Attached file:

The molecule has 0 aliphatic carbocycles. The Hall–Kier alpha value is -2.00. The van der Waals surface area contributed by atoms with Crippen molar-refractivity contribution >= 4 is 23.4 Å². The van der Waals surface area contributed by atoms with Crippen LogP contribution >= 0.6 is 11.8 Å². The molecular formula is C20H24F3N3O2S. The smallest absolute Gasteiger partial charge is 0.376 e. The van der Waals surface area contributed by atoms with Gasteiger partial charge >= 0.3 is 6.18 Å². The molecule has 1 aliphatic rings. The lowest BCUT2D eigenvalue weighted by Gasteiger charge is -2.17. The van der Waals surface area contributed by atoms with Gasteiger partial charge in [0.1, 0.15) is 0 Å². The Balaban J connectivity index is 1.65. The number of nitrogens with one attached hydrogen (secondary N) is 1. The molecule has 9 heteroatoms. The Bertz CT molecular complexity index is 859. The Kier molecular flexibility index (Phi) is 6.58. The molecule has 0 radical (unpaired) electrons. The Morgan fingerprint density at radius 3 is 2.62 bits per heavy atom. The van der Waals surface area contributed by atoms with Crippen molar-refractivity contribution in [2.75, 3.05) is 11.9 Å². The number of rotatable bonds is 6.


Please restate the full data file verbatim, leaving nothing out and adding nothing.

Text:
The molecule has 0 aliphatic carbocycles. The Hall–Kier alpha value is -2.00. The van der Waals surface area contributed by atoms with Crippen molar-refractivity contribution >= 4 is 23.4 Å². The van der Waals surface area contributed by atoms with Crippen LogP contribution >= 0.6 is 11.8 Å². The molecular formula is C20H24F3N3O2S. The smallest absolute Gasteiger partial charge is 0.376 e. The van der Waals surface area contributed by atoms with Gasteiger partial charge >= 0.3 is 6.18 Å². The molecule has 1 aliphatic rings. The lowest BCUT2D eigenvalue weighted by Gasteiger charge is -2.17. The van der Waals surface area contributed by atoms with Gasteiger partial charge in [0.1, 0.15) is 0 Å². The Balaban J connectivity index is 1.65. The number of nitrogens with one attached hydrogen (secondary N) is 1. The molecule has 9 heteroatoms. The Bertz CT molecular complexity index is 859. The Kier molecular flexibility index (Phi) is 6.58. The molecule has 0 radical (unpaired) electrons. The Morgan fingerprint density at radius 3 is 2.62 bits per heavy atom. The van der Waals surface area contributed by atoms with Crippen molar-refractivity contribution in [2.75, 3.05) is 11.9 Å². The number of rotatable bonds is 6.